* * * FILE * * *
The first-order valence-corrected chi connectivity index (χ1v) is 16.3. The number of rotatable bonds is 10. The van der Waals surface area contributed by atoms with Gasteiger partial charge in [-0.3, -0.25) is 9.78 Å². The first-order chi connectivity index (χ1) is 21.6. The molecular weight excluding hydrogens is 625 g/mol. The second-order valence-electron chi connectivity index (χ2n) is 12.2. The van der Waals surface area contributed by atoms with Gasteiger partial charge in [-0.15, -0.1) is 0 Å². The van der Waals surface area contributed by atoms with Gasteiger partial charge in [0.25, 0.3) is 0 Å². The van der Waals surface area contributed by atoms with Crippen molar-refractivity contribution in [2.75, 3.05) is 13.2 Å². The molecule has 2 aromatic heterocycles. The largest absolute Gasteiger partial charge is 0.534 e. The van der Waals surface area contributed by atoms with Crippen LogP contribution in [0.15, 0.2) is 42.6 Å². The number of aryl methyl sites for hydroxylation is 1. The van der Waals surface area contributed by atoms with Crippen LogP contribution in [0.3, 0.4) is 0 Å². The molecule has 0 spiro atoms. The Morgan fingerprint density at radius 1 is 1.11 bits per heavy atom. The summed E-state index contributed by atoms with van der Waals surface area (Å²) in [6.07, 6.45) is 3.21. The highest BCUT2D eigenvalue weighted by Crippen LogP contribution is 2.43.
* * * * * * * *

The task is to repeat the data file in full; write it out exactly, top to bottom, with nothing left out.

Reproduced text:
The first-order valence-corrected chi connectivity index (χ1v) is 16.3. The number of rotatable bonds is 10. The van der Waals surface area contributed by atoms with Gasteiger partial charge in [-0.3, -0.25) is 9.78 Å². The first-order chi connectivity index (χ1) is 21.6. The molecular weight excluding hydrogens is 625 g/mol. The second-order valence-electron chi connectivity index (χ2n) is 12.2. The van der Waals surface area contributed by atoms with Gasteiger partial charge in [-0.15, -0.1) is 0 Å². The van der Waals surface area contributed by atoms with Gasteiger partial charge in [0.25, 0.3) is 0 Å². The van der Waals surface area contributed by atoms with Crippen molar-refractivity contribution in [2.75, 3.05) is 13.2 Å². The molecule has 2 aromatic heterocycles. The largest absolute Gasteiger partial charge is 0.534 e. The van der Waals surface area contributed by atoms with Crippen LogP contribution in [0.15, 0.2) is 42.6 Å². The number of aryl methyl sites for hydroxylation is 1. The van der Waals surface area contributed by atoms with Crippen LogP contribution in [0.3, 0.4) is 0 Å². The molecule has 0 spiro atoms. The Morgan fingerprint density at radius 1 is 1.11 bits per heavy atom. The summed E-state index contributed by atoms with van der Waals surface area (Å²) in [6.07, 6.45) is 3.21. The highest BCUT2D eigenvalue weighted by Crippen LogP contribution is 2.43.